Every armchair GM thinks he’s got what it takes to design and pull the trigger on a blockbuster deal, but the fact of the matter is that the job of building a baseball team goes far beyond the scope of anything Joe Schmoe on his couch could handle.
For further proof of that, one must look no further than the trade talks included in 10 months’ worth of Houston Astros internal documents leaked on Monday.
The documents, pillaged from the team’s private “Ground Control” online communication system and postedto anonymous dumping ground Anonbin, purport to show the lengths the club went to in its efforts to trade pitcher Bud Norris, as well as the many deals it turned down — including one that would have landed the team Marlins slugger Giancarlo Stanton.
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The Stanton discussion appears to have come about in November, with one post stating Houston GM Jeff Luhnow and Miami GM Dan Jennings were in talks regarding a deal that would send Stanton to the Astros for uber prospects George Springer and Carlos Correa. But that was allegedly too much for the Astros to give up.
And the Astros have since released the following statement:
#Marlins GM Dan Jennings says it's completely fabricated that they ever offered Stanton to #Astros or any other team calling it 'laughable."
"Last month, we were made aware that proprietary information held on Astros’ servers and in Astros’ applications had been illegally obtained. Upon learning of the security breach, we immediately notified MLB security who, in turn, notified the FBI. Since that time, we have been working closely with MLB security and the FBI to the determine the party, or parties, responsible. This information was illegally obtained and published, and we intend to prosecute those involved to the fullest extent.
"It is unfortunate and extremely disappointing that an outside source has illegally obtained confidential information. While it does appear that some of the content released was based on trade conversations, a portion of the material was embellished or completely fabricated."
Over the course of the offseason, the documents indicate the Astros also spoke to several other teams, including the Indians, Angels, Rockies, White Sox, Royals and Blue Jays, among others, about various trade possibilities — some the result of the Astros, themselves, putting out feelers on a player, and others coming from others looking to make a move.
In one of those discussions, the Yankees reportedly reached out to Houston about what they might be willing to part with for Ichiro, going as far as to offer to eat $4.5 million of the veteran outfielder’s $6.5 million salary.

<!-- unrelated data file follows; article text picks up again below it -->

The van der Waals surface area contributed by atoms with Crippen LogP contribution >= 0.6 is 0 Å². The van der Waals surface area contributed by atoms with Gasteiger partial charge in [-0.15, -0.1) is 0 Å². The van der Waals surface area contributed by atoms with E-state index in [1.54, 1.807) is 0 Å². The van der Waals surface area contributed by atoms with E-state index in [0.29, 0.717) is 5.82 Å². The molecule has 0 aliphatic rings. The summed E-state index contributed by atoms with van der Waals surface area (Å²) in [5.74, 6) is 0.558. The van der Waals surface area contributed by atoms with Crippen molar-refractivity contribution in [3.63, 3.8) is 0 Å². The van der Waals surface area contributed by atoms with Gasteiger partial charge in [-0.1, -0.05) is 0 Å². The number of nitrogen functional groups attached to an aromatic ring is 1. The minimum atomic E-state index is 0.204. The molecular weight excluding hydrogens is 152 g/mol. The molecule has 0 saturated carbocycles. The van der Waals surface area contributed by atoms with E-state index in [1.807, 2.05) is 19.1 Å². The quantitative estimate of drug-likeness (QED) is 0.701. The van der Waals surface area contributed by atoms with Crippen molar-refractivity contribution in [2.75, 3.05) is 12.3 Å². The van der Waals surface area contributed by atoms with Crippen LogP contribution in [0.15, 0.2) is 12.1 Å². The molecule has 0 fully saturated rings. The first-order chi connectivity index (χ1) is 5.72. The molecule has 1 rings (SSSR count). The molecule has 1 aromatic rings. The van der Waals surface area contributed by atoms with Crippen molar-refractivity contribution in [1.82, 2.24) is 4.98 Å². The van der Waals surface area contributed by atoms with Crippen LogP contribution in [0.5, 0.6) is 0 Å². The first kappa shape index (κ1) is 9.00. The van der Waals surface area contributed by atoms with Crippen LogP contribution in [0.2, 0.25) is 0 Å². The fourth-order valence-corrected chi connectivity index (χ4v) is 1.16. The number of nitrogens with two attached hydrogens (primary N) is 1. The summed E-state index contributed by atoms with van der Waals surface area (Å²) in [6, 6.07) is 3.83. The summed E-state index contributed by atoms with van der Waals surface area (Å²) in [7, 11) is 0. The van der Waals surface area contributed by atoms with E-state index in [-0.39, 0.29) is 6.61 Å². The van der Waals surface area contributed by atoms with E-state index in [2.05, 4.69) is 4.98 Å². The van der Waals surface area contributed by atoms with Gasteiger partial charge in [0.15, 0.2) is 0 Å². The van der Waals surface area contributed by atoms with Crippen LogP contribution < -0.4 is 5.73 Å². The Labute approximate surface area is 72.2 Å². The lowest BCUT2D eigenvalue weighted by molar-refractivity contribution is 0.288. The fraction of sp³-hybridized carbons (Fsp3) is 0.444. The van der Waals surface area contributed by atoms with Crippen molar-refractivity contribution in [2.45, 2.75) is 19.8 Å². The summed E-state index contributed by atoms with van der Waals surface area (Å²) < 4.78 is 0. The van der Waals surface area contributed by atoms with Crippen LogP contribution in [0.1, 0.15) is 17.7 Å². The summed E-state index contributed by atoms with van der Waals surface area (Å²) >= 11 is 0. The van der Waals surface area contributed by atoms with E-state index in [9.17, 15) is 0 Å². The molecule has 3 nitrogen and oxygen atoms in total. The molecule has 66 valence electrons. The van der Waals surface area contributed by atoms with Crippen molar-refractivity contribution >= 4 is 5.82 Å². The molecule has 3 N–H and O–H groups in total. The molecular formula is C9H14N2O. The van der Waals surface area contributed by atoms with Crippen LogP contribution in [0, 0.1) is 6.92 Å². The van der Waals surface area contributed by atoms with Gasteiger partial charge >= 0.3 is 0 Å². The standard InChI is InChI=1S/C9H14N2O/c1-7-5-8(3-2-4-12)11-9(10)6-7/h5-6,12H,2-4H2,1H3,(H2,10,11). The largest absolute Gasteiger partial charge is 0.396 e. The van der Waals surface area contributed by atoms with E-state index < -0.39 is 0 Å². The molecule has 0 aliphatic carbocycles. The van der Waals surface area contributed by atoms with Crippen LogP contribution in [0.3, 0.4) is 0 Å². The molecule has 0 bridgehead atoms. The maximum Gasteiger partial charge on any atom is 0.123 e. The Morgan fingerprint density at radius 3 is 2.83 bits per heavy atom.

Perhaps the most interesting pieces of information, however, were tied to Norris, who was eventually traded to the Orioles at last year’s trade deadline in exchange for outfielder L.J. Hoes, left-handed pitching prospect Josh Hader and a draft pick.
At one point, the documents indicate, Pirates GM Neal Huntington offered the Astros teenage pitching prospect Luis Heredia and a pick for Norris after turning down trade offers that would have included outfielder Gregory Polanco. Norris also garnered interest from the Giants, but Luhnow reportedly told San Francisco that any deal for Norris would have to include pitcher Clayton Blackburn and left hander Adalberto Mejia, a demand the Giants wouldn’t agree to.
In the AL, the documents say Houston also engaged in discussions with the Red Sox, Blue Jays and Tigers, turning down an offer of Ryan Lavarnway or Deven Marrero from Boston, among others.
All told, the leaked discussions didn’t reveal anything that was especially damaging to the Astros, who were known to be shopping Norris at the deadline. And though some of the offers that the documents say the team pitched may seem a little rich — like trading Norris for Xander Bogaerts or expecting a top-tier prospect like Michael Wacha from the Cardinals — it’s all just part of the game, and it was clear from some of the absurd offers Houston reportedly received that everyone else was playing it, too.
If nothing else, the leak will give fans a new appreciation for just how much effort goes into trading a run-of-the-mill starter like Bud Norris, and probably makes them feel a lot better about not being able to come to an agreement on a workable trade in their fantasy leagues.
That said, even Joe Schmoe might have pulled the trigger on the Stanton deal.